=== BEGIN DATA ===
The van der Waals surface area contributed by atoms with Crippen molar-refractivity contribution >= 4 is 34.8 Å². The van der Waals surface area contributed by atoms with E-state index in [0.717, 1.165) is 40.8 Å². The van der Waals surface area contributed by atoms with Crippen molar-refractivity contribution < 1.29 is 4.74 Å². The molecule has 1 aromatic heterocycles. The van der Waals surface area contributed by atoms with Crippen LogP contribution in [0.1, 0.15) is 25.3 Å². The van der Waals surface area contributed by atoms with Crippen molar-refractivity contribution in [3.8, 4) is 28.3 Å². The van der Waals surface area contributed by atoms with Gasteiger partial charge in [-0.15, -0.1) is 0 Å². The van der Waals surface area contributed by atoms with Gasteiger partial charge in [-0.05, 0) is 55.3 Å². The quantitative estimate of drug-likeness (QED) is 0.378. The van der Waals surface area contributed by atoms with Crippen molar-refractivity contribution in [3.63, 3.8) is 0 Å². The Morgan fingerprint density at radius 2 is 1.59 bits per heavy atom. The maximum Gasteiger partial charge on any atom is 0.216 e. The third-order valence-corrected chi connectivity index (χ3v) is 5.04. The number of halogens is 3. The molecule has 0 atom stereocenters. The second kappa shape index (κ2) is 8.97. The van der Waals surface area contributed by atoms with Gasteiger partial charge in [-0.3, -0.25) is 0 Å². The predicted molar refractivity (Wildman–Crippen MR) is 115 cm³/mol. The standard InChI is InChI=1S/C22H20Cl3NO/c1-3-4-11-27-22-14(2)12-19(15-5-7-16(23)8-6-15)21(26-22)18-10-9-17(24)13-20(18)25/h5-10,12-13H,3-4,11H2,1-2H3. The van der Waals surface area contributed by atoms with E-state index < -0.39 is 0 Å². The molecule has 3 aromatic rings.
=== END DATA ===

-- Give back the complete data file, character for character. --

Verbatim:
The van der Waals surface area contributed by atoms with Crippen molar-refractivity contribution >= 4 is 34.8 Å². The van der Waals surface area contributed by atoms with E-state index in [0.717, 1.165) is 40.8 Å². The van der Waals surface area contributed by atoms with Crippen molar-refractivity contribution < 1.29 is 4.74 Å². The molecule has 1 aromatic heterocycles. The van der Waals surface area contributed by atoms with Crippen LogP contribution in [0.1, 0.15) is 25.3 Å². The van der Waals surface area contributed by atoms with Crippen molar-refractivity contribution in [3.8, 4) is 28.3 Å². The van der Waals surface area contributed by atoms with Gasteiger partial charge in [-0.15, -0.1) is 0 Å². The van der Waals surface area contributed by atoms with Gasteiger partial charge in [-0.05, 0) is 55.3 Å². The quantitative estimate of drug-likeness (QED) is 0.378. The van der Waals surface area contributed by atoms with Crippen molar-refractivity contribution in [3.63, 3.8) is 0 Å². The Morgan fingerprint density at radius 2 is 1.59 bits per heavy atom. The maximum Gasteiger partial charge on any atom is 0.216 e. The third-order valence-corrected chi connectivity index (χ3v) is 5.04. The number of halogens is 3. The molecule has 0 atom stereocenters. The second kappa shape index (κ2) is 8.97. The van der Waals surface area contributed by atoms with Gasteiger partial charge in [-0.3, -0.25) is 0 Å². The predicted molar refractivity (Wildman–Crippen MR) is 115 cm³/mol. The standard InChI is InChI=1S/C22H20Cl3NO/c1-3-4-11-27-22-14(2)12-19(15-5-7-16(23)8-6-15)21(26-22)18-10-9-17(24)13-20(18)25/h5-10,12-13H,3-4,11H2,1-2H3. The van der Waals surface area contributed by atoms with E-state index < -0.39 is 0 Å². The molecule has 3 aromatic rings.